U.S. Department of Energy Office of Biological and Environmental Research

BER Research Highlights


Increasing Water Cycle Extremes in California, the ENSO Cycle, and Global Warming
Published: October 21, 2015
Posted: May 23, 2016

The ongoing drought in California is causing statewide water stress and severe economic loss and has raised an important scientific question: Will California continue to experience more drought in the coming decades? Using multi-ensemble simulations of the Community Earth System Model (CESM) and multimodel simulations archived in the Coupled Model Intercomparison Project phase 5 (CMIP5), Department of Energy scientists at Pacific Northwest National Laboratory and researchers at Utah State University found that water cycle extremes, including both extreme drought and flood, are projected to increase at least 50 percent to the end of the 21st century. They found that this projected increase in water cycle extremes is associated with a strengthened relationship to El Niño and the Southern Oscillation (ENSO). In particular, the association is with extreme El Niño and La Niña events that modulate California’s climate not only through its warm and cold phases, but also its precursor patterns. Two sets of the sensitivity experiments with CESM substantiated the role of the changing ENSO cycle on the water cycle extremes in California under global warming.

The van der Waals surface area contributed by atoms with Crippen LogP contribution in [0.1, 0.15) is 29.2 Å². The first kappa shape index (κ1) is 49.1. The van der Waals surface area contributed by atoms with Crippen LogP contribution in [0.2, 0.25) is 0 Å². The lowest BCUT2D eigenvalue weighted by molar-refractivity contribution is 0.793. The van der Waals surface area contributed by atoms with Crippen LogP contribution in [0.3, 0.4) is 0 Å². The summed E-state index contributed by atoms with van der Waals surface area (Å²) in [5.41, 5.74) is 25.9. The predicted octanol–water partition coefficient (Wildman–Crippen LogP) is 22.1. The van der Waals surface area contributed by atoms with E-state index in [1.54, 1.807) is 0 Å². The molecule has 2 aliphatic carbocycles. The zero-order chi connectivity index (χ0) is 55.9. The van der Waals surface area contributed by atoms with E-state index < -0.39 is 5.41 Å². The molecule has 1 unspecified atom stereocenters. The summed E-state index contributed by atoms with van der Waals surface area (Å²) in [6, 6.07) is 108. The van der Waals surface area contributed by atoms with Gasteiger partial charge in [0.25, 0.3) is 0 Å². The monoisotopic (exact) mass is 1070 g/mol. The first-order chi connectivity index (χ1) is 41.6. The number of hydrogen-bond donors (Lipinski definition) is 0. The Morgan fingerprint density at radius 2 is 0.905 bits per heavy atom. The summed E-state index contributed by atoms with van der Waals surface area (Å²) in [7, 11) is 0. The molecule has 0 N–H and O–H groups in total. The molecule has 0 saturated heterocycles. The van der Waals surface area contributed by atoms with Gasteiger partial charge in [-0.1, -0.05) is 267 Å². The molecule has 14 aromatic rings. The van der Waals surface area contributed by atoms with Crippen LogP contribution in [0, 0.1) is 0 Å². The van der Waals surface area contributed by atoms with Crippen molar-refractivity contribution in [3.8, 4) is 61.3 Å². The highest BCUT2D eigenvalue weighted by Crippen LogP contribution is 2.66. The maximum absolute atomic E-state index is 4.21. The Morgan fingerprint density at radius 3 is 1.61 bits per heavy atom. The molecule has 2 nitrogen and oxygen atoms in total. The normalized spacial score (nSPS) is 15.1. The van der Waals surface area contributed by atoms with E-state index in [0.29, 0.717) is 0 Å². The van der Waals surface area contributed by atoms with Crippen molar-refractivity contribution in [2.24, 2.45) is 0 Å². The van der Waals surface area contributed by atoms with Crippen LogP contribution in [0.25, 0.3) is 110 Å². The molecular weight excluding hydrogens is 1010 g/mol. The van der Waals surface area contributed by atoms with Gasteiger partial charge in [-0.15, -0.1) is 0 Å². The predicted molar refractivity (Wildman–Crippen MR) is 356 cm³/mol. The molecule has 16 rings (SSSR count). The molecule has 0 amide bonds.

Reference: Yoon, J.-H., S.-Y. S. Wang, R. R. Gilles, B. Kravitz, L. Hipps, and P. J. Rasch. 2015. “Increasing Water Cycle Extremes in California and in Relation to ENSO Cycle under Global Warming,” Nature Communications 6(8657), DOI: 10.1038/ncomms9657. (Reference link)

Contact: Dorothy Koch, SC-23.1, (301) 903-0105
Topic Areas:

  • Research Area: Earth and Environmental Systems Modeling

Division: SC-23.1 Climate and Environmental Sciences Division, BER

 

BER supports basic research and scientific user facilities to advance DOE missions in energy and environment. More about BER

Recent Highlights

Aug 24, 2019
New Approach for Studying How Microbes Influence Their Environment
A diverse group of scientists suggests a common framework and targeting of known microbial processes [more...]

Aug 08, 2019
Nutrient-Hungry Peatland Microbes Reduce Carbon Loss Under Warmer Conditions
Enzyme production in peatlands reduces carbon lost to respiration under future high temperatures. [more...]

Aug 05, 2019
Amazon Forest Response to CO2 Fertilization Dependent on Plant Phosphorus Acquisition
AmazonFACE Model Intercomparison. The Science Plant growth is dependent on the availabi [more...]

Jul 29, 2019
A Slippery Slope: Soil Carbon Destabilization
Carbon gain or loss depends on the balance between competing biological, chemical, and physical reac [more...]

Jul 15, 2019
Field Evaluation of Gas Analyzers for Measuring Ecosystem Fluxes
How gas analyzer type and correction method impact measured fluxes. The Science A side- [more...]

List all highlights (possible long download time)